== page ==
The gallery is only about 3 feet wide to begin with, quite a bit narrower than at Cape Hatteras or Currituck Beach. As you can see, these rods sit nearly in the middle of the gallery floor, dividing the space where people have to walk. You can squeeze sideways between the rods and the wall, or walk around the outside of the rods. In either case, they are obstructions which caused quite a bit of frustration, even with only eight visitors allowed on the gallery at one time for these special occasion climbs. It would have been a traffic jam without the rods, but with the rods in the way it was worse.

These two views of the beacon were
taken outside from the gallery.
Of course, Mother Nature had to have her say as well. There was a swarm of yellow jackets on the southeast side of the gallery in the warm sun on the November, 2003 climb, so everyone had to keep away from that side of the tower. And again on the June, 2004 climb, the east side of the gallery was roped off due to high winds on that side. In both cases, the space that was left was jammed with two park guides and eight visitors trying to make the most of the few precious minutes they were afforded on the gallery.

The view from Cape Lookout Lighthouse was absolutely spectacular for the November 1, 2003 "open house" event. One example is this telephoto view looking west northwest across the tip of the "bight" of Cape Lookout, on past the western tip of Shackleford Banks and across Beaufort Inlet to the bridge crossing Bogue Sound between Atlantic Beach and Morehead City, at least 13 miles away. With binoculars the view would likely be even better.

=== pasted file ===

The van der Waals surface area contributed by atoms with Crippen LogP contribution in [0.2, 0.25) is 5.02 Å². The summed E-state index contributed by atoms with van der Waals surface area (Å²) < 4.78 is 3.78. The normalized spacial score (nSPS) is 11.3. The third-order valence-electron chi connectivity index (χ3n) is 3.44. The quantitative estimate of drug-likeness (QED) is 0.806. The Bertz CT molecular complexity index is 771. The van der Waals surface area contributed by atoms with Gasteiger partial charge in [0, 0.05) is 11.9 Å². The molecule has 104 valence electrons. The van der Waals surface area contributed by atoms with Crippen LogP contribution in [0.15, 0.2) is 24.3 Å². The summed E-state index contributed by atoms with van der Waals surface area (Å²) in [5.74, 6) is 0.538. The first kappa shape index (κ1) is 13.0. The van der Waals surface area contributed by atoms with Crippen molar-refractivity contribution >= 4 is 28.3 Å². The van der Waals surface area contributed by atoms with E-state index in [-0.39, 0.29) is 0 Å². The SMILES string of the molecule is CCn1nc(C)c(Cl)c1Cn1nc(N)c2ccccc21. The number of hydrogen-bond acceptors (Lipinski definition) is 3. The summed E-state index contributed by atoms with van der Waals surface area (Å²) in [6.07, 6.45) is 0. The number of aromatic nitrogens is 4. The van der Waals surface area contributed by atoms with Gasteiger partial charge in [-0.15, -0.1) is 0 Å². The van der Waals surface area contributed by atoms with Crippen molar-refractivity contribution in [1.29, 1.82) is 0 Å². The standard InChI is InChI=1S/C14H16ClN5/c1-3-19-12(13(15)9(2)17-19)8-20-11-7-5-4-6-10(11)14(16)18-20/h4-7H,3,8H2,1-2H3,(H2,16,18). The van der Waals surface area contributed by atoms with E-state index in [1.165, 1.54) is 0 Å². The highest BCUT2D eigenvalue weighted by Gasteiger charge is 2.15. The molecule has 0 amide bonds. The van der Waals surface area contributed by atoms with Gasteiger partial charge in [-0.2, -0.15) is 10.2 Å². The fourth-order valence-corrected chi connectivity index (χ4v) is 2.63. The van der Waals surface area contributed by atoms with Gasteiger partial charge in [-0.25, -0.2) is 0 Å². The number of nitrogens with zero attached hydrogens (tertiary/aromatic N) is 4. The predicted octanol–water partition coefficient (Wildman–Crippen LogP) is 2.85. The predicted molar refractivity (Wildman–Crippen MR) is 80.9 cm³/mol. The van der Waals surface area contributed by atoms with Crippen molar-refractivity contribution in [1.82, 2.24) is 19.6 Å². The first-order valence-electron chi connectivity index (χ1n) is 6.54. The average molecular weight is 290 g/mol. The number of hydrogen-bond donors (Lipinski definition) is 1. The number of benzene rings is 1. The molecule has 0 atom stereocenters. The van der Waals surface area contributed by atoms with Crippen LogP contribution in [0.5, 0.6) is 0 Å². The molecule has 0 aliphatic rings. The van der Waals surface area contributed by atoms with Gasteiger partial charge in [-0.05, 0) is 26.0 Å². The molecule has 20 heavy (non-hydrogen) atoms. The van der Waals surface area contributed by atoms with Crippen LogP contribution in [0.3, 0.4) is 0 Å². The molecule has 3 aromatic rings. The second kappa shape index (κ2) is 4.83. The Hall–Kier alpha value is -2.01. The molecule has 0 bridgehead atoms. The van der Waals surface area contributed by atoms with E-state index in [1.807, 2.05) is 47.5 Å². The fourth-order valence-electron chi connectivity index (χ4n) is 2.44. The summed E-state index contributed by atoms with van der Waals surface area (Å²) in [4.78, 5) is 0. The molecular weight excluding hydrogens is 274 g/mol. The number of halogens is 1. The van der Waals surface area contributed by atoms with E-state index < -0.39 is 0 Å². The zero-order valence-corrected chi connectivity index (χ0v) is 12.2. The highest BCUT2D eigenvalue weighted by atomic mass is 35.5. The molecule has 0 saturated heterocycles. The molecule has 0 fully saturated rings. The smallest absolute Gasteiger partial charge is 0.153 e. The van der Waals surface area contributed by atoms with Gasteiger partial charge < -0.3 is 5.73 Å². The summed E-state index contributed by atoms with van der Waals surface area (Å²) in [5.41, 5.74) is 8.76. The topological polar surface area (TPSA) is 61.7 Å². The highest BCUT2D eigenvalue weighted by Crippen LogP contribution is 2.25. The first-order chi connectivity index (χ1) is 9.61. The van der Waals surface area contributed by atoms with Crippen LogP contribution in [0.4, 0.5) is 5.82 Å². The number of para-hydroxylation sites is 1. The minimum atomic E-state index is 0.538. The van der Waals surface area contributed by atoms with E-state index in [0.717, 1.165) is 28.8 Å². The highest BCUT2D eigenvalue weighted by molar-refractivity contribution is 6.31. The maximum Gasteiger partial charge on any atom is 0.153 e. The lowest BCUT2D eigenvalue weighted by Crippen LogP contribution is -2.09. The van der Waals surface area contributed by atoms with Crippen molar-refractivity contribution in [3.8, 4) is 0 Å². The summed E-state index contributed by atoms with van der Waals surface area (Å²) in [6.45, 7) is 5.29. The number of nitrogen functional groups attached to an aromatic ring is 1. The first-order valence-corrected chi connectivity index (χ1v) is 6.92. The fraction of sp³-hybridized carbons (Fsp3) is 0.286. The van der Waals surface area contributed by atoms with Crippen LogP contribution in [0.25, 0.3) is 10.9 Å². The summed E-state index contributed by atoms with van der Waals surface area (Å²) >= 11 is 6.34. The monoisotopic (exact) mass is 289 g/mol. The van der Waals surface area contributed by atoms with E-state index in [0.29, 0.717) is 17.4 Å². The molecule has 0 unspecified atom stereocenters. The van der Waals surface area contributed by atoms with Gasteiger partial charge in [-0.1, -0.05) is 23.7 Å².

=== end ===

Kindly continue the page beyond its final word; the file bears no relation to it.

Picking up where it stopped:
The view at left is looking northwest across Shackleford Banks, with the western tip of Harker's Island in the very top right corner. In the center of the photo are some people walking along the shore on Shackleford Banks, and above them are some Shackleford ponies grazing. They can be seen more clearly in the detailed enlargement at the right. The people are in the bottom left, and two ponies can be seen grazing in the upper right. Below is a different photo of Shackleford Banks, capturing most of Shackleford in this wide-angle view.

Looking north from the lighthouse gallery, the image above is a long telephoto shot looking north several miles up Core Banks.

The panoramic photo (above right), assembled from three telephoto shots, also looks up the Core Banks and across the sound toward Marshallberg, Davis and Sealevel.The larger image viewed from the link does not do justice to the original. It is only 1/5 original size, and is heavily compressed into JPEG format, so the details simply are not there. This is true of many of the wide-angle and panoramic photos here. The original files are available for a standard fee by individual request, and may at some point be added to the photo gallery.

There is much more to see. Next - page 4
Continue to Cape Lookout Lighthouse - Page Four > Cape

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National Park Service - Cape Lookout Lighthouse

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Cape Lookout Lighthouse in the Lighthouse Gallery